ANGLING FOR SPOILS OF ‘COAL WAR ’
The spoils of the Kentucky Senate’s war on coal miners became clear last week in an amendment that Sen. Chris Girdler attached to industry-dictated legislation ending the state’s safety inspections of coal mines.
Under Senate Bill 297, which cleared the Republican-controlled Senate along largely party lines, the state employees formerly known as mine-safety inspectors would become political appointees.
Yes, you read that right. Girdler has touted his bill as relief for a declining coal industry already subject to federal regulation. But Girdler, R-Somerset, and his fellow Republicans also are out to make a soft place for friends, family and political donors to land.
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If anyone in government should have the merit system’s protection from political pressure it’s employees who are responsible for keeping miners safe. But keeping miners safe clearly is not a priority for the Senate, which not only voted to end state safety inspections and make gubernatorial appointees of “mine safety specialists” but also to repeal the requirement that mine foremen receive six free hours of annual safety training from the state.
Now that the Senate has kissed the coal industry’s feet, the House must do the right thing. Speaker Greg Stumbo has predicted a hostile reception in the House; let’s hope he’s right.
Sen. Tom Buford, R-Nicholasville, was the only Republican who broke from the party pack and voted against this sellout of Kentucky’s coal miners. Kudos to Buford.
PROTECT KY. CONSUMERS
Attorney General Andy Beshear gave it a good try, but the Supreme Court refused to let him defend a consumer-protection law that Republican Gov. Matt Bevin’s administration abandoned at the last minute. But protecting the public should be another easy score for lawmakers.
In 2012, the House approved the Unclaimed Life Insurance Benefits Act by a vote of 94-0. The Senate approved it by vote of 37-0.
The law required insurance companies to use public databases to make good on small life insurance policies. A St. Louis-based company challenged the law, saying the state could not apply it retroactively. The Beshear administration defended the law and prevailed in Franklin Circuit Court but lost before the Court of Appeals.
Both sides had filed briefs and the Supreme Court was ready to hear arguments when the new administration abruptly pulled the plug, saying that because the law did not specifically say it applied to policies sold before it took effect it did not. In other words, the St. Louis company had the right to send its agents into Kentucky’s low-income neighborhoods selling burial policies that the company never intended to make good on, if it could get away with it. That’s the position our Department of Insurance has taken under Bevin.
The House has reaffirmed the law 84-0 in House Bill 408, making clear that the requirement applies to all policies, existing and new. The Senate should follow suit.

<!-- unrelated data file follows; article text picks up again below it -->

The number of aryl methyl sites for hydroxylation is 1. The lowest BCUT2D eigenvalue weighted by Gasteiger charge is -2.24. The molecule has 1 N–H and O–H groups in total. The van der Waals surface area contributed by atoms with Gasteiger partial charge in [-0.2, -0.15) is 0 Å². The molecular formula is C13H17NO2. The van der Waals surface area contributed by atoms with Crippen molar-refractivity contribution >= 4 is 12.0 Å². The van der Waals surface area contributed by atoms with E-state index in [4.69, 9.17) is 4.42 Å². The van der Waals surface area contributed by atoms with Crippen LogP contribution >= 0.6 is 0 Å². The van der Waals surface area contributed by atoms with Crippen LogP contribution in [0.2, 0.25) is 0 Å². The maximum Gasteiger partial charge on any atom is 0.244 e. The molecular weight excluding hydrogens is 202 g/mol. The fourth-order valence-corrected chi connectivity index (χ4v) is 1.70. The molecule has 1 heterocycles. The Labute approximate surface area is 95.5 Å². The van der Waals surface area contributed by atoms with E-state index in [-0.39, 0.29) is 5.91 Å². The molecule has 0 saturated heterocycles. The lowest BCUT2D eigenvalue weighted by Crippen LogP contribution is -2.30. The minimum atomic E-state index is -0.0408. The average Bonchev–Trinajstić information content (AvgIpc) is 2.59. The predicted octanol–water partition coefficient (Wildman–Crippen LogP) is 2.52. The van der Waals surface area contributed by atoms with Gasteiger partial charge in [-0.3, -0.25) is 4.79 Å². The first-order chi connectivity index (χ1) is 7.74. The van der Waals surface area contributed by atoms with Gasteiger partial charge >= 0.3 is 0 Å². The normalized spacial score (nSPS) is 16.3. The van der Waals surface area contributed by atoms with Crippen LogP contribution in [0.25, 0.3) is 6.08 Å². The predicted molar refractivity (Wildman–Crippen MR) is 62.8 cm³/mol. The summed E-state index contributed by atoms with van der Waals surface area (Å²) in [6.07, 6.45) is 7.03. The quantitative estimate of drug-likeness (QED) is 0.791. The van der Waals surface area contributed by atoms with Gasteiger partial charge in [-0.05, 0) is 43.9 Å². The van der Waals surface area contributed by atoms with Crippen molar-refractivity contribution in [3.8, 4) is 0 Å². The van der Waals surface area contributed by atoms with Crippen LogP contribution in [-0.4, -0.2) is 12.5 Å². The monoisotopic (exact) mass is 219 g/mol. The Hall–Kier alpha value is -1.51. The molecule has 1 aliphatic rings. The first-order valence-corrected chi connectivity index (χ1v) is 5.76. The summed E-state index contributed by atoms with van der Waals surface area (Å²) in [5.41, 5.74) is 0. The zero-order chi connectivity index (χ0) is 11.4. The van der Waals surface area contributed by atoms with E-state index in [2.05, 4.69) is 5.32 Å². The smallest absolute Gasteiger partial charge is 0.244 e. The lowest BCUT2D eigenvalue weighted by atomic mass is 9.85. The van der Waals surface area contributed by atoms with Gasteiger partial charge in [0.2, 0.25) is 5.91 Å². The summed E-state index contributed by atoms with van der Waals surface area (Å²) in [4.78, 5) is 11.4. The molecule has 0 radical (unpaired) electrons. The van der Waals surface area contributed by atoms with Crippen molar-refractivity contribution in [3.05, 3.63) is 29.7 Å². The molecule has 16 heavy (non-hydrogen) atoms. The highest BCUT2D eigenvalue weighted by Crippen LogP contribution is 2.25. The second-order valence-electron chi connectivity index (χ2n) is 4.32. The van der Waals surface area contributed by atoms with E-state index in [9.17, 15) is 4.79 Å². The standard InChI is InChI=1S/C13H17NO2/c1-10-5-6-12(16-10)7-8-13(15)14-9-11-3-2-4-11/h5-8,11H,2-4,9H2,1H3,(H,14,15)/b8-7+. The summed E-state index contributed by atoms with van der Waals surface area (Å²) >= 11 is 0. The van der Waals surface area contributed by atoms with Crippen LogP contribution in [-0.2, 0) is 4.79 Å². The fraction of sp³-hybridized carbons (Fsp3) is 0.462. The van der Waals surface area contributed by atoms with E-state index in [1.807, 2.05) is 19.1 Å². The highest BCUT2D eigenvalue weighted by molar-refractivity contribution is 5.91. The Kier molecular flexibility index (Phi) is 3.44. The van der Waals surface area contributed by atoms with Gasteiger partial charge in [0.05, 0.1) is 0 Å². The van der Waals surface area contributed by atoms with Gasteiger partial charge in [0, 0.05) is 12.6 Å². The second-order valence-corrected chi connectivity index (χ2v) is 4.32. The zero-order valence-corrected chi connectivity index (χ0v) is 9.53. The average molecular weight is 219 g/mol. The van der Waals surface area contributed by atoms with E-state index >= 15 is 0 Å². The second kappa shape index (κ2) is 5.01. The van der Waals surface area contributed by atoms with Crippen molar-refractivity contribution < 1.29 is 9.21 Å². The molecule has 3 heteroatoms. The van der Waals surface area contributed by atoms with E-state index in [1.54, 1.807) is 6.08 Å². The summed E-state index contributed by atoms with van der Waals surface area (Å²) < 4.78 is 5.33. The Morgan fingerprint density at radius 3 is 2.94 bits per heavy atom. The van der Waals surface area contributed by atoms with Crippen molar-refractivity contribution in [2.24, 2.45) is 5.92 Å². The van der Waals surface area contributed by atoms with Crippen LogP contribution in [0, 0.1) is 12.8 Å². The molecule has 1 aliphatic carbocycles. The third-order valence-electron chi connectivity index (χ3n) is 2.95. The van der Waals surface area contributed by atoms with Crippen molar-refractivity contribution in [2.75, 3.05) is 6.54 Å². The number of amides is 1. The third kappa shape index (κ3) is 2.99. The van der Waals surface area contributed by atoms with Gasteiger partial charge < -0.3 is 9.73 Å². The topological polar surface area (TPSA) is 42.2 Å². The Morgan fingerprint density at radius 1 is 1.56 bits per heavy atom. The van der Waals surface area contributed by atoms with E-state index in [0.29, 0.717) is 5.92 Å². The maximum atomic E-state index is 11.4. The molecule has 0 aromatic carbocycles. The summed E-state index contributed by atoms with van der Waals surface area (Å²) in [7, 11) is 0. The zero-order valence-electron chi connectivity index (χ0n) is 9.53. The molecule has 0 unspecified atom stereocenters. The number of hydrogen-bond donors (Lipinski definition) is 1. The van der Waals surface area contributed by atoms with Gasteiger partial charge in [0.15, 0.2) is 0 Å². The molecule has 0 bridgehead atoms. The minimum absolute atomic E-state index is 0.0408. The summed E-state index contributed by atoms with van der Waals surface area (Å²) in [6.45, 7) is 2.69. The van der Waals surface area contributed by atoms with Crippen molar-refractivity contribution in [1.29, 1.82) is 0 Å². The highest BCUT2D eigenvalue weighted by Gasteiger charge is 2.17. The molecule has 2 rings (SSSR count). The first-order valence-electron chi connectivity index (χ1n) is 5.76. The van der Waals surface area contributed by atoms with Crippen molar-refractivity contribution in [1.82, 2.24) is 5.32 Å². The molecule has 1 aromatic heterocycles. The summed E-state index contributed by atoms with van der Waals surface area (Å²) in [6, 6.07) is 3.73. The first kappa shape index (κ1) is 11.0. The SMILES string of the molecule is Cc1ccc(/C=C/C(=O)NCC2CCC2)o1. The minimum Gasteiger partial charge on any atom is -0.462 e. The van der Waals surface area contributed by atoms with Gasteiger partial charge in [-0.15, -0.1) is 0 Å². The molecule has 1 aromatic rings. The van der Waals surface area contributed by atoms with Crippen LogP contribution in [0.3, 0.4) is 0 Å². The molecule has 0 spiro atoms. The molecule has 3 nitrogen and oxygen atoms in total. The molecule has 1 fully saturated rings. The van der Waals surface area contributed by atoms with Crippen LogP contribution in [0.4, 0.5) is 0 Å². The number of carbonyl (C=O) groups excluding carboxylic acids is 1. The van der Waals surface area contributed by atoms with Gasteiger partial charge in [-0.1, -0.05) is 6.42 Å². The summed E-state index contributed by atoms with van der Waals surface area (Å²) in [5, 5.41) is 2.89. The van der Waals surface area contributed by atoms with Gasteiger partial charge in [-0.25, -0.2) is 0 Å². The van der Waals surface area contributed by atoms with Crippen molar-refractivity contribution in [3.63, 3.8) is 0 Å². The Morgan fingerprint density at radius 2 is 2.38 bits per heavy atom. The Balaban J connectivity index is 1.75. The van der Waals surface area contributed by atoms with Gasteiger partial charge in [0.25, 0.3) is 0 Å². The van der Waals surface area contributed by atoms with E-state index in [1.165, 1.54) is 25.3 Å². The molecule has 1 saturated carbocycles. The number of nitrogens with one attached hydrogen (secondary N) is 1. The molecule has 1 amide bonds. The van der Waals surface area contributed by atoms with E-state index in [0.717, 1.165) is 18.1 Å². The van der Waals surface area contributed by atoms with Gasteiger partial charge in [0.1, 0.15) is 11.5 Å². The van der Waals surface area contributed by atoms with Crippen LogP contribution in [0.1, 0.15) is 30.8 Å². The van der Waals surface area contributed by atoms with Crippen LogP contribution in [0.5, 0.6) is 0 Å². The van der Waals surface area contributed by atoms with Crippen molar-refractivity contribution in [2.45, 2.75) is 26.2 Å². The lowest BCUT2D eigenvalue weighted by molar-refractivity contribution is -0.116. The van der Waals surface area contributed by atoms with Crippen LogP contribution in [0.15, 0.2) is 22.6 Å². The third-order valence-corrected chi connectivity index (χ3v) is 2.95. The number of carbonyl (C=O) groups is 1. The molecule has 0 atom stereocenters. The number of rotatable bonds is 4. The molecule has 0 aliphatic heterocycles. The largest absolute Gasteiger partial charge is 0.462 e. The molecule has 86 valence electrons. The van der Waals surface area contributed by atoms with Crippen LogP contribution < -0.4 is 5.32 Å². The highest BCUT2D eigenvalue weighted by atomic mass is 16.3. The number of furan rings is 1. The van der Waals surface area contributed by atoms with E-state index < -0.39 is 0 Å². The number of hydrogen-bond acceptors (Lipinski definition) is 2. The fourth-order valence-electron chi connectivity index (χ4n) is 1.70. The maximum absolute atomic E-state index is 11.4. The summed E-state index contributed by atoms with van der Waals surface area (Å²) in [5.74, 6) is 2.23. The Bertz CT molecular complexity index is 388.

For the record, Justice Mary Noble of Lexington was willing to let the AG assume defense of the disputed law.
BIPARTISAN SUPPORT FOR FAIRNESS
A funny thing happened as the Republican-controlled Senate voted to gut local fairness ordinances in eight Kentucky cities. Five Republicans bolted.
Four of the five are from urban areas: Alice Forgy Kerr of Lexington, Julie Raque Adams of Louisville, and Chris McDaniel and Wil Shroder of Northern Kentucky. Also, Sen. Carroll Gibson of Leitchfield split with GOP leadership to vote against this bad bill.
Adams said Senate Bill 18’s signal of bigotry would hurt Louisville’s economic prospects. Indiana’s legislature backed off a similar measure last year after it generated boycott threats and a backlash from employers nationally.
Under the guise of protecting religious freedom — something the First Amendment of the U.S. Constitution has done for more than 200 years — SB 18 attempts to carve out a legal shelter for business people who don’t want to deal withsame-sex weddings, although the measure’s language is far more sweeping than just that.
Shroder urged waiting on the outcome of a Lexington case in which a circuit judge ruled in favor of Hands On Originals, which cited religious objections to same-sex marriage for refusing to produce T-shirts for the Lexington Pride Festival. The city’s Human Rights Commission found the company violated the fairness ordinance.
The debate has made clear that many in the Senate do not understand the issue. For example, bakers are already free to turn down requests for Holocaust or KKK cakes; Nazis and the Klan are not protected classes. Indeed, in most of Kentucky it’s legal to discriminate on the basis of sexual orientation — that’s what the legislature should be working on: outlawing discrimination against lesbian, gay, bisexual and transgender Kentuckians through a statewide fairness law.
It’s sad that lawmakers from the places hurting the most economically would undermine those that are welcoming everyone to start businesses, create jobs, live, work, study and pay taxes. Places that have enacted fairness ordinances — Lexington, Louisville, Covington, Danville, Frankfort, Midway, Morehead and Vicco — are far more representative of Kentucky than the Senate’s Republican reactionaries.